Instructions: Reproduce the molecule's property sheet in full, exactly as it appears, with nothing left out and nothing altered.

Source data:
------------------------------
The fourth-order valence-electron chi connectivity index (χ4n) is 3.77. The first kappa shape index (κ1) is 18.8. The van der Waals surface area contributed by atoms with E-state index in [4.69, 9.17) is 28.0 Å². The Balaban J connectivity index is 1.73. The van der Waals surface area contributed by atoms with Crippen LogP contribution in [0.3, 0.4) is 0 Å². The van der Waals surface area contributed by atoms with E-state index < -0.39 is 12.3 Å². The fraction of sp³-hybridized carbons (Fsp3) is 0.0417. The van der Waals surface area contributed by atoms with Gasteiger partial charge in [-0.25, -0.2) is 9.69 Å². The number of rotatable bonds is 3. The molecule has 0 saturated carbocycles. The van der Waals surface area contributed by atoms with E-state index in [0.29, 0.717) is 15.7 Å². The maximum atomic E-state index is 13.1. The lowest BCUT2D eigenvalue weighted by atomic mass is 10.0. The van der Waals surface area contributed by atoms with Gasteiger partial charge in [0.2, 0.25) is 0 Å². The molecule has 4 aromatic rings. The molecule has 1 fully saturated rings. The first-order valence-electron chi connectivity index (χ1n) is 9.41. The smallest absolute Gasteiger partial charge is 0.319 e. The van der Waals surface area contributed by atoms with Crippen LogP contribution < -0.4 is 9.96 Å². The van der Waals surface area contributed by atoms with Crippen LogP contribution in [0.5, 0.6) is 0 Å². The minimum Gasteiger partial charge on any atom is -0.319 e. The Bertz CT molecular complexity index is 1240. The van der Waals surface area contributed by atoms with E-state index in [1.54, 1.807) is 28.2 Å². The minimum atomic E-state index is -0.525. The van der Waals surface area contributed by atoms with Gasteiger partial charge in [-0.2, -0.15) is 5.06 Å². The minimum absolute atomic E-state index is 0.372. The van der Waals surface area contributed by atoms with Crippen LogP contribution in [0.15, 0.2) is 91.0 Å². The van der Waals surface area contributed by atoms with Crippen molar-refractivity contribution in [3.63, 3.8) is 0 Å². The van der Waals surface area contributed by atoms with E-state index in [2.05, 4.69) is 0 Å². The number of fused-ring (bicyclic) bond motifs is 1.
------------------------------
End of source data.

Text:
The fourth-order valence-electron chi connectivity index (χ4n) is 3.77. The first kappa shape index (κ1) is 18.8. The van der Waals surface area contributed by atoms with E-state index in [4.69, 9.17) is 28.0 Å². The Balaban J connectivity index is 1.73. The van der Waals surface area contributed by atoms with Crippen LogP contribution in [0.3, 0.4) is 0 Å². The van der Waals surface area contributed by atoms with E-state index < -0.39 is 12.3 Å². The fraction of sp³-hybridized carbons (Fsp3) is 0.0417. The van der Waals surface area contributed by atoms with Gasteiger partial charge in [-0.25, -0.2) is 9.69 Å². The number of rotatable bonds is 3. The molecule has 0 saturated carbocycles. The van der Waals surface area contributed by atoms with E-state index in [0.29, 0.717) is 15.7 Å². The maximum atomic E-state index is 13.1. The lowest BCUT2D eigenvalue weighted by atomic mass is 10.0. The van der Waals surface area contributed by atoms with Gasteiger partial charge in [0.2, 0.25) is 0 Å². The molecule has 4 aromatic rings. The molecule has 1 fully saturated rings. The first-order valence-electron chi connectivity index (χ1n) is 9.41. The smallest absolute Gasteiger partial charge is 0.319 e. The van der Waals surface area contributed by atoms with Crippen LogP contribution < -0.4 is 9.96 Å². The van der Waals surface area contributed by atoms with Crippen LogP contribution in [0.5, 0.6) is 0 Å². The minimum Gasteiger partial charge on any atom is -0.319 e. The Bertz CT molecular complexity index is 1240. The van der Waals surface area contributed by atoms with E-state index in [1.54, 1.807) is 28.2 Å². The minimum atomic E-state index is -0.525. The van der Waals surface area contributed by atoms with Gasteiger partial charge in [-0.2, -0.15) is 5.06 Å². The minimum absolute atomic E-state index is 0.372. The van der Waals surface area contributed by atoms with Crippen LogP contribution in [0.15, 0.2) is 91.0 Å². The van der Waals surface area contributed by atoms with Crippen molar-refractivity contribution in [3.63, 3.8) is 0 Å². The van der Waals surface area contributed by atoms with E-state index in [2.05, 4.69) is 0 Å². The number of fused-ring (bicyclic) bond motifs is 1.